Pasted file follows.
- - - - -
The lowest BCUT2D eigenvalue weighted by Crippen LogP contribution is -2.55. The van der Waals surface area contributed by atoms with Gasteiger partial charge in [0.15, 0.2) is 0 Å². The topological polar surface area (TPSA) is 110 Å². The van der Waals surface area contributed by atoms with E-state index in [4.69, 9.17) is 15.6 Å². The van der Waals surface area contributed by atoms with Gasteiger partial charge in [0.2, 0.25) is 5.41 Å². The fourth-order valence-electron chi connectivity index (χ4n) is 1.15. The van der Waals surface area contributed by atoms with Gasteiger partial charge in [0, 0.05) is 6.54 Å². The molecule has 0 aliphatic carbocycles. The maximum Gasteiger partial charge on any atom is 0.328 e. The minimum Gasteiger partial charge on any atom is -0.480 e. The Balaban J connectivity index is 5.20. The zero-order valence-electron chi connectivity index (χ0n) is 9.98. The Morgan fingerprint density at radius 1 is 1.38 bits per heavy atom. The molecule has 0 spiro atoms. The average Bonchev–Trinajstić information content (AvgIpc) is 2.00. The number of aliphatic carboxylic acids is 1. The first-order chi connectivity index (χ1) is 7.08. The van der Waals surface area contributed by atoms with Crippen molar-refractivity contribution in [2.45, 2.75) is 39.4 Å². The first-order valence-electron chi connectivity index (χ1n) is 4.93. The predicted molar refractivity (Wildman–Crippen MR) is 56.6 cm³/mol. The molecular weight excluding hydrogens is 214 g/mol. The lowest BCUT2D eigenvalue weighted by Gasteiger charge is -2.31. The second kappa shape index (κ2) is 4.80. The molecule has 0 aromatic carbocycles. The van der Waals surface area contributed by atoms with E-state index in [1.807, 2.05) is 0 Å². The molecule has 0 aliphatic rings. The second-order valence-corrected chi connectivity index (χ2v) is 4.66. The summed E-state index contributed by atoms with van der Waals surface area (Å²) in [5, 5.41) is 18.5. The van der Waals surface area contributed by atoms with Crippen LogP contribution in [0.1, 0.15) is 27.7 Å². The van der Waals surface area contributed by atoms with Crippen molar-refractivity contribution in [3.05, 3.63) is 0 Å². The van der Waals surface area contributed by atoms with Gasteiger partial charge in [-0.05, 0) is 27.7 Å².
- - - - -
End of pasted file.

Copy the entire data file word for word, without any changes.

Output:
The lowest BCUT2D eigenvalue weighted by Crippen LogP contribution is -2.55. The van der Waals surface area contributed by atoms with Gasteiger partial charge in [0.15, 0.2) is 0 Å². The topological polar surface area (TPSA) is 110 Å². The van der Waals surface area contributed by atoms with E-state index in [4.69, 9.17) is 15.6 Å². The van der Waals surface area contributed by atoms with Gasteiger partial charge in [0.2, 0.25) is 5.41 Å². The fourth-order valence-electron chi connectivity index (χ4n) is 1.15. The van der Waals surface area contributed by atoms with Gasteiger partial charge in [0, 0.05) is 6.54 Å². The molecule has 0 aliphatic carbocycles. The maximum Gasteiger partial charge on any atom is 0.328 e. The minimum Gasteiger partial charge on any atom is -0.480 e. The Balaban J connectivity index is 5.20. The zero-order valence-electron chi connectivity index (χ0n) is 9.98. The Morgan fingerprint density at radius 1 is 1.38 bits per heavy atom. The molecule has 0 spiro atoms. The average Bonchev–Trinajstić information content (AvgIpc) is 2.00. The number of aliphatic carboxylic acids is 1. The first-order chi connectivity index (χ1) is 7.08. The van der Waals surface area contributed by atoms with Crippen molar-refractivity contribution in [2.45, 2.75) is 39.4 Å². The first-order valence-electron chi connectivity index (χ1n) is 4.93. The predicted molar refractivity (Wildman–Crippen MR) is 56.6 cm³/mol. The molecular weight excluding hydrogens is 214 g/mol. The lowest BCUT2D eigenvalue weighted by Gasteiger charge is -2.31. The second kappa shape index (κ2) is 4.80. The molecule has 0 aromatic carbocycles. The van der Waals surface area contributed by atoms with E-state index in [1.807, 2.05) is 0 Å². The molecule has 0 aliphatic rings. The second-order valence-corrected chi connectivity index (χ2v) is 4.66. The summed E-state index contributed by atoms with van der Waals surface area (Å²) in [5, 5.41) is 18.5. The van der Waals surface area contributed by atoms with Crippen LogP contribution in [0.1, 0.15) is 27.7 Å². The van der Waals surface area contributed by atoms with Crippen molar-refractivity contribution in [3.05, 3.63) is 0 Å². The van der Waals surface area contributed by atoms with Gasteiger partial charge in [-0.05, 0) is 27.7 Å².